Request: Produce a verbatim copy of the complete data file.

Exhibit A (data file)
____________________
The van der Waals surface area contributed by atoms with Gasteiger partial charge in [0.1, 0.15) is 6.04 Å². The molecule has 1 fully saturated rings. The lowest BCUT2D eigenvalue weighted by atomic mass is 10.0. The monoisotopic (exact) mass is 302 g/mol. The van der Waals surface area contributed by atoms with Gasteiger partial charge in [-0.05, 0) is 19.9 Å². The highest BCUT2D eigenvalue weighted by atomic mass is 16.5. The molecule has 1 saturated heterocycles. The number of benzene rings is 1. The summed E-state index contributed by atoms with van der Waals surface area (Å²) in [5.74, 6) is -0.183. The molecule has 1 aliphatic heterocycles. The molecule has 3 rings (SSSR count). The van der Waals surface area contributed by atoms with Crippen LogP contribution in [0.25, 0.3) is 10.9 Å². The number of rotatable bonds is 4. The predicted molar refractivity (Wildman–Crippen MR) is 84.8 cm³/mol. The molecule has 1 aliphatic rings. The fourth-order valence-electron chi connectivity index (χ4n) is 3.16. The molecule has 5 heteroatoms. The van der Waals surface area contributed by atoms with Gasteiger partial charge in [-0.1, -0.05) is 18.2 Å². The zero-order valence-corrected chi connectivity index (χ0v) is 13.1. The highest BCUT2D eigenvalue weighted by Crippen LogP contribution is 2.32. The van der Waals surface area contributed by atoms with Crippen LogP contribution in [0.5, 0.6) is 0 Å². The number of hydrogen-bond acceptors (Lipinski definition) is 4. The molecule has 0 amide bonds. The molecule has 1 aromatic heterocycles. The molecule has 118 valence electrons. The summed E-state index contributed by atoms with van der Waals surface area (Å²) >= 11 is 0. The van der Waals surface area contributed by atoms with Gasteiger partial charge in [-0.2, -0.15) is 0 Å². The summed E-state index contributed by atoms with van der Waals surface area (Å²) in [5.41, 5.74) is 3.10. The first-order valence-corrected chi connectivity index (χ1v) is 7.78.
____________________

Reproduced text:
The van der Waals surface area contributed by atoms with Gasteiger partial charge in [0.1, 0.15) is 6.04 Å². The molecule has 1 fully saturated rings. The lowest BCUT2D eigenvalue weighted by atomic mass is 10.0. The monoisotopic (exact) mass is 302 g/mol. The van der Waals surface area contributed by atoms with Gasteiger partial charge in [-0.05, 0) is 19.9 Å². The highest BCUT2D eigenvalue weighted by atomic mass is 16.5. The molecule has 1 saturated heterocycles. The number of benzene rings is 1. The summed E-state index contributed by atoms with van der Waals surface area (Å²) in [5.74, 6) is -0.183. The molecule has 1 aliphatic heterocycles. The molecule has 3 rings (SSSR count). The van der Waals surface area contributed by atoms with Crippen LogP contribution in [0.25, 0.3) is 10.9 Å². The number of rotatable bonds is 4. The predicted molar refractivity (Wildman–Crippen MR) is 84.8 cm³/mol. The molecule has 1 aliphatic rings. The fourth-order valence-electron chi connectivity index (χ4n) is 3.16. The molecule has 5 heteroatoms. The van der Waals surface area contributed by atoms with Gasteiger partial charge in [-0.1, -0.05) is 18.2 Å². The zero-order valence-corrected chi connectivity index (χ0v) is 13.1. The highest BCUT2D eigenvalue weighted by Crippen LogP contribution is 2.32. The van der Waals surface area contributed by atoms with Crippen LogP contribution in [0.5, 0.6) is 0 Å². The number of hydrogen-bond acceptors (Lipinski definition) is 4. The molecule has 0 amide bonds. The molecule has 1 aromatic heterocycles. The molecule has 118 valence electrons. The summed E-state index contributed by atoms with van der Waals surface area (Å²) >= 11 is 0. The van der Waals surface area contributed by atoms with Gasteiger partial charge in [-0.2, -0.15) is 0 Å². The summed E-state index contributed by atoms with van der Waals surface area (Å²) in [5.41, 5.74) is 3.10. The first-order valence-corrected chi connectivity index (χ1v) is 7.78.